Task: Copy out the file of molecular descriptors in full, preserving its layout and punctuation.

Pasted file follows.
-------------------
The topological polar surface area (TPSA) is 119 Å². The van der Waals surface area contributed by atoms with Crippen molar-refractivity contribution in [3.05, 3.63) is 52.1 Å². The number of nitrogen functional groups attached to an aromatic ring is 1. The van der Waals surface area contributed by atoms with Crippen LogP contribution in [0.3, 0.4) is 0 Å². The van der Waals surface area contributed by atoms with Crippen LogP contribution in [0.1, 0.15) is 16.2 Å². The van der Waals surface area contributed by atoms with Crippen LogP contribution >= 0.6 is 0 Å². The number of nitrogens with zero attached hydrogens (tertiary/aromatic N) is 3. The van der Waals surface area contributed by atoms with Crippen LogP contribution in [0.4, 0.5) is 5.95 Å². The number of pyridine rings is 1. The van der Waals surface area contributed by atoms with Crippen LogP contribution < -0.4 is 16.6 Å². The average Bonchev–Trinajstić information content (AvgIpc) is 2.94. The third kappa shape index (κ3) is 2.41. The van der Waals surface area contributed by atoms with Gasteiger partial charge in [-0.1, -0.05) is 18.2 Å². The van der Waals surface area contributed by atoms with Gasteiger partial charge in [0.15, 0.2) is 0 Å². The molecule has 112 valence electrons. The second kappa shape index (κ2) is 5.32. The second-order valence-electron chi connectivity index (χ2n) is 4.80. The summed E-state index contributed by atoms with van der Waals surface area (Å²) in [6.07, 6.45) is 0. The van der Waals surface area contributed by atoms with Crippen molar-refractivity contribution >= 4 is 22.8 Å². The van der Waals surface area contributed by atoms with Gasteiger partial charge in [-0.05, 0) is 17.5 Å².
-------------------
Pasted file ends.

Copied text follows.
The topological polar surface area (TPSA) is 119 Å². The van der Waals surface area contributed by atoms with Crippen molar-refractivity contribution in [3.05, 3.63) is 52.1 Å². The number of nitrogen functional groups attached to an aromatic ring is 1. The van der Waals surface area contributed by atoms with Crippen LogP contribution in [0.3, 0.4) is 0 Å². The van der Waals surface area contributed by atoms with Crippen LogP contribution in [0.1, 0.15) is 16.2 Å². The van der Waals surface area contributed by atoms with Crippen LogP contribution >= 0.6 is 0 Å². The number of nitrogens with zero attached hydrogens (tertiary/aromatic N) is 3. The van der Waals surface area contributed by atoms with Crippen LogP contribution in [0.4, 0.5) is 5.95 Å². The number of pyridine rings is 1. The van der Waals surface area contributed by atoms with Crippen LogP contribution < -0.4 is 16.6 Å². The average Bonchev–Trinajstić information content (AvgIpc) is 2.94. The third kappa shape index (κ3) is 2.41. The van der Waals surface area contributed by atoms with Gasteiger partial charge in [-0.1, -0.05) is 18.2 Å². The van der Waals surface area contributed by atoms with Gasteiger partial charge in [0.15, 0.2) is 0 Å². The molecule has 112 valence electrons. The second kappa shape index (κ2) is 5.32. The second-order valence-electron chi connectivity index (χ2n) is 4.80. The summed E-state index contributed by atoms with van der Waals surface area (Å²) in [6.07, 6.45) is 0. The van der Waals surface area contributed by atoms with Crippen molar-refractivity contribution >= 4 is 22.8 Å². The van der Waals surface area contributed by atoms with Gasteiger partial charge in [-0.05, 0) is 17.5 Å².